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[713] at this time found to be somewhat deranged, caused by the numerous fences and houses over and around which the troops had to pass. The brigade was consequently halted and the alignment rectified, when the command, “forward,” was again given. The brigade moved directly to the front, parallel to the main road, preceded by a company of sharpshooters deployed as skirmishers, and commanded by Lieutenant J. C. Hubbard. At this point the firing commenced first, the line of the enemy having been unmasked by the skirmishers. The firing was continued but a short time when an order was received for the brigade to charge, and the troops rushed forward with a cheer, the enemy breaking before them. Having reached the middle of the field, the brigade was exposed to a fire from the right which could not be returned without exposing the troops of General Clark's division to the fire of the brigade, and was consequently halted until the firing ceased. An advance was made, skirmishing covering the front. The second line of the enemy was thus unmasked and exposed to the fire of the brigade. They gave way precipitately before the steady advance of our troops. On clearing the fields and reaching the enemy's encampment, the right wing was found .to be covered by a portion of General Clark's division. An officer approached from the right and stated that friends were exposed to our fire, when the firing ceased, and the charge ordered by Colonel Thompson, he leading the brigade into the encampment of the enemy to the left, which was early cleared by this brigade, when troops were met on the right returning without any apparent cause, and were ordered by Colonel Thompson to halt and advance, when a mounted officer informed Colonel Thompson that it was the order for all the troops to fall back. This movement became general in the brigade. In retiring the Thirty-fifth Alabama and Sixth Kentucky, forming the left wing, became separated from the right, and occupied a position in line one hundred yards to the left and rear. The enemy re-formed in heavy force behind their tents, rapidly advancing, firing, and cheering. The Third and Seventh Kentucky regiments were thrown under cover and met this advance with a steady fire. The Thirty-fifth Alabama and Sixth Kentucky were ordered forward, but advanced before the order reached them, opening a heavy fire upon the enemy, whose advance was thus checked. At this point Colonel Thompson was severely wounded and taken to the rear. The command devolving upon Colonel Robertson, who being, from complete exhaustion, in no condition at that time to assume command, and finding the right wing separated from the left, placed Colonel Crossland in command of the right and Lieutenant-Colonel E. Goodwin in command of the left, with orders to maintain the line, which was firmly held for nearly an hour, in the face of a terrible fire from musketry and artillery, when the charge, which closed the action, was made 13s in person by the Major-General commanding. It is the request of Colonel Thompson, that his entire approbation of the conduct of all the field and acting field officers engaged, and Captain W. P. Wallace and Lieutenant Charles Temple, Aids, and Acting Adjutant R. B. L. Soney, of the Third Kentucky, be specially expressed in this report. To the deportment of the Thirty-fifth Alabama regiment he desires attention to be called. This regiment, although for the first time under fire, on the fifth instant, proved itself a worthy comrade for the Third, Sixth, and Seventh Kentucky regiments, who in this action sustained the enviable reputation won by them on the field of Shiloh. Colonel Robertson would call special attention to the gallant conduct of Colonel E. Crossland and Lieutenant-Colonel E. Goodwin, who, the first with his regimental colors in hand, and the second with his hat on his sword, led the brigade in the final charge. To the reports of regimental commanders you are referred for notices of gallant conduct in other members of the command. The medical staff deserve the highest praise for their prompt and unceasing attention to the wounded.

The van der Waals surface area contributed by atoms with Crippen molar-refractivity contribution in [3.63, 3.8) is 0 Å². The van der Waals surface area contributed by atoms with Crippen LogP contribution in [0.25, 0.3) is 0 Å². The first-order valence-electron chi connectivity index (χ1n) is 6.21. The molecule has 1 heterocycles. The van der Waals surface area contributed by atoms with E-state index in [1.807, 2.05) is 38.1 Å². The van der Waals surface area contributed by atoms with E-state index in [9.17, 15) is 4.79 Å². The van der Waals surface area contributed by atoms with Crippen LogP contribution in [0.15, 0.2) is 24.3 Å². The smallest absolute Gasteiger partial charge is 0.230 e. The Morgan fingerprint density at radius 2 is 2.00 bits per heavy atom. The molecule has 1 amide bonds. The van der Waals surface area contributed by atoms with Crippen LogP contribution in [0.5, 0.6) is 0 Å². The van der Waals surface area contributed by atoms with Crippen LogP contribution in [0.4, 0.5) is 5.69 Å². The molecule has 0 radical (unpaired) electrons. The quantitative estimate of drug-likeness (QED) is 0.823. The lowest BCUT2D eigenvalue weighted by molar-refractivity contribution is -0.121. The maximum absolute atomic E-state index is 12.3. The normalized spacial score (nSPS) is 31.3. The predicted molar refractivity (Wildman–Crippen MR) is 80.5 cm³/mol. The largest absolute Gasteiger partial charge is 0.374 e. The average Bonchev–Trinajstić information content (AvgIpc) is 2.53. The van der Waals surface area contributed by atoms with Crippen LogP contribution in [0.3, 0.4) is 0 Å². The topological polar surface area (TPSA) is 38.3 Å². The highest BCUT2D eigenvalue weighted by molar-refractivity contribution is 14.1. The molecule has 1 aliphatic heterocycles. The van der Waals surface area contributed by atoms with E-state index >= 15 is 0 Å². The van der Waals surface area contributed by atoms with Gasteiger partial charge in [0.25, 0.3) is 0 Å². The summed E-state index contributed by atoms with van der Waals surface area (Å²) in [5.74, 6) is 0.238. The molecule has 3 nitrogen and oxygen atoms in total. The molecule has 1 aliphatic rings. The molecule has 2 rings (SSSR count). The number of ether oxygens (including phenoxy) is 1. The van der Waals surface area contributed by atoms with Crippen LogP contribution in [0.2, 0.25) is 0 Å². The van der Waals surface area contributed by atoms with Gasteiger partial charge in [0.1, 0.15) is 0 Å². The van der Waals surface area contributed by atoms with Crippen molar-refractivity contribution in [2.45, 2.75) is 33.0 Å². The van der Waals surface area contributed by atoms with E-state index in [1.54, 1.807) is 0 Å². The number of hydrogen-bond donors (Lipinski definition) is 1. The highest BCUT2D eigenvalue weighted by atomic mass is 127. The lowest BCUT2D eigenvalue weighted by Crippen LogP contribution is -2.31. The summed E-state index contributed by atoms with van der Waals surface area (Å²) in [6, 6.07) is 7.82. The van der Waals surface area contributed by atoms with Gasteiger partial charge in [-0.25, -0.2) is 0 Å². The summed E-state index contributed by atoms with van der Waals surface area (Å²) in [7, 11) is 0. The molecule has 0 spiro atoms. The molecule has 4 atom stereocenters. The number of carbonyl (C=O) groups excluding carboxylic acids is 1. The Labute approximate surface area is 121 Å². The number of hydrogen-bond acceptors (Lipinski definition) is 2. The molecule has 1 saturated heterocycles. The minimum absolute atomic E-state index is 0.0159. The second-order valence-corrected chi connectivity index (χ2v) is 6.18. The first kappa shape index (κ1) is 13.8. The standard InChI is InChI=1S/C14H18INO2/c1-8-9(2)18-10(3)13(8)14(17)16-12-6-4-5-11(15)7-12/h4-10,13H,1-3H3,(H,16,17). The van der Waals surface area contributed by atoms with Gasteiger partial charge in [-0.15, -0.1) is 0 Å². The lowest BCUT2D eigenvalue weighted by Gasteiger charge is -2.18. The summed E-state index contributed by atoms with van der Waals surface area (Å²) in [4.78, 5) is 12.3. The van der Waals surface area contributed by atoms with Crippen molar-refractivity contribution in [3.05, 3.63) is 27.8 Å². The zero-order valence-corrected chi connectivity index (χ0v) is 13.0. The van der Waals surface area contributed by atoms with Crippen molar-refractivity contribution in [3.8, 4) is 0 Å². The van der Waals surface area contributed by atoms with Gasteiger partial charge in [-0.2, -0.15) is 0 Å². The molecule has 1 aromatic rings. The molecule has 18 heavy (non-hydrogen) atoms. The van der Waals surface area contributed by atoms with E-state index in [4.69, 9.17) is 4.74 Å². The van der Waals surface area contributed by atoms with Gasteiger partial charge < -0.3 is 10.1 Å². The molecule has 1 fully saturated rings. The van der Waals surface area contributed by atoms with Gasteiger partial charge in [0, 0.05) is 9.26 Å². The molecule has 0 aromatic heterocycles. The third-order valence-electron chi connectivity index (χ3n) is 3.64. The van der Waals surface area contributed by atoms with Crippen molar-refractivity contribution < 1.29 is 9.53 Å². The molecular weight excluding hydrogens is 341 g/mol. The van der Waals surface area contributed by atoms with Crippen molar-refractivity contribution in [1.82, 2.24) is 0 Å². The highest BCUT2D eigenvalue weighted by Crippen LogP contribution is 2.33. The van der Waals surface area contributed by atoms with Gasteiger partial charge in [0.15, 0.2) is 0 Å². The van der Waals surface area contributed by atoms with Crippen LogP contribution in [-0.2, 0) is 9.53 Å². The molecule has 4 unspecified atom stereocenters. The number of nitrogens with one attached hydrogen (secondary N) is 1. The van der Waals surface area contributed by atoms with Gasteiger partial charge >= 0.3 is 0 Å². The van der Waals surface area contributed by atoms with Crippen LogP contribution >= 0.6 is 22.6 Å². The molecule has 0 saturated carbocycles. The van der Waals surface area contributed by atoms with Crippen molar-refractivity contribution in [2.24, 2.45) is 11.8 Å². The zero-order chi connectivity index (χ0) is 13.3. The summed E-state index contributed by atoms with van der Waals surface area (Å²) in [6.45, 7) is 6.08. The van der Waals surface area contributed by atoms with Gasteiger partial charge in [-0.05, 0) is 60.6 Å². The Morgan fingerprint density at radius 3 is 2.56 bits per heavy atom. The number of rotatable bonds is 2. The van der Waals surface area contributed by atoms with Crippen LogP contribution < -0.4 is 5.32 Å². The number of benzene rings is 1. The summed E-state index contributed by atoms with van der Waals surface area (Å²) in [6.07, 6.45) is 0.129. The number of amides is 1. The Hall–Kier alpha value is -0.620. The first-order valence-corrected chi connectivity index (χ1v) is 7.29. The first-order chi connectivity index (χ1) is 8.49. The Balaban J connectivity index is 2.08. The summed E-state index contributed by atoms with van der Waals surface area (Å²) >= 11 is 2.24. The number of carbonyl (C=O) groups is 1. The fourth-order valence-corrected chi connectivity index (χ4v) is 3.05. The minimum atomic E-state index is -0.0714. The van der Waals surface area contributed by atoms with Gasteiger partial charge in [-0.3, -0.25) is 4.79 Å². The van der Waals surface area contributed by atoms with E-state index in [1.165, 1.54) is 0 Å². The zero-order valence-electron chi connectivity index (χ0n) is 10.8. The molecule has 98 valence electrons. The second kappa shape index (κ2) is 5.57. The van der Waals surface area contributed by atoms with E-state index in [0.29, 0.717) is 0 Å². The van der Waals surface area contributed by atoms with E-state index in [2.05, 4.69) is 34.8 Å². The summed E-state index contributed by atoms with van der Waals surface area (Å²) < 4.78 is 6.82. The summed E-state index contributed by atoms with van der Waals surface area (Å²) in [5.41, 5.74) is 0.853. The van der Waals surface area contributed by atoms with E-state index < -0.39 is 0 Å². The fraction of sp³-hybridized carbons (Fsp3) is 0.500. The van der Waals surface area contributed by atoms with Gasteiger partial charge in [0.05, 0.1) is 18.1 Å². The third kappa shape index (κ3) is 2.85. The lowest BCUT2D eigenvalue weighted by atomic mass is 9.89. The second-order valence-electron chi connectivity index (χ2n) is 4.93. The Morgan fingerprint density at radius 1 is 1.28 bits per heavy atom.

By order of

G. C. Hubbard, Lieutenant, and A. A. G. J. W. Robertson, Colonel, commanding First Brigade, Second Division.

Report of Colonel H. W. Allen.

East Baton Rouge, August 18, 1862.
Captain Buckner, Assistant Adjutant-General:
Sir: On the morning of the fifth instant, in pursuance to orders of Brigadier-General Ruggles, I formed the Second brigade, Second division, in line of battle; the left of the brigade resting upon Bernard's fence, in the rear of Magruder's Institute, and the right resting upon the First brigade. On the right was placed Colonel Breaux, of the Thirteenth Louisiana; on the left, Lieutenant-Colonel Hunter, of the Fourth Louisiana, and in the centre was the battalion of Lieutenant-Colonel Boyle. At dawn of day I received orders to advance. The brigade was put in motion and advanced steadily through thick woods, underbrush, corn-fields, and picket-fences. In the midst of the forest we encountered a battery supported by infantry. We halted and delivered several volleys in quick succession. The enemy fled in every direction, taking off his artillery with him. We started in pursuit, and after considerable desultory firing upon the retreating foe, I discovered a.battery on the extreme left (said to be Mimen's), supported by a large amount of infantry. It was evident that this was a flanking movement, and required my immediate attention. I ordered a movement to be made to the left, and advanced in the direction of the battery. At the command “charge,” the whole brigade raised a shout and made as gallant a charge as was ever witnessed. Here I fell, my legs terribly shattered with canister-shot. What transpired

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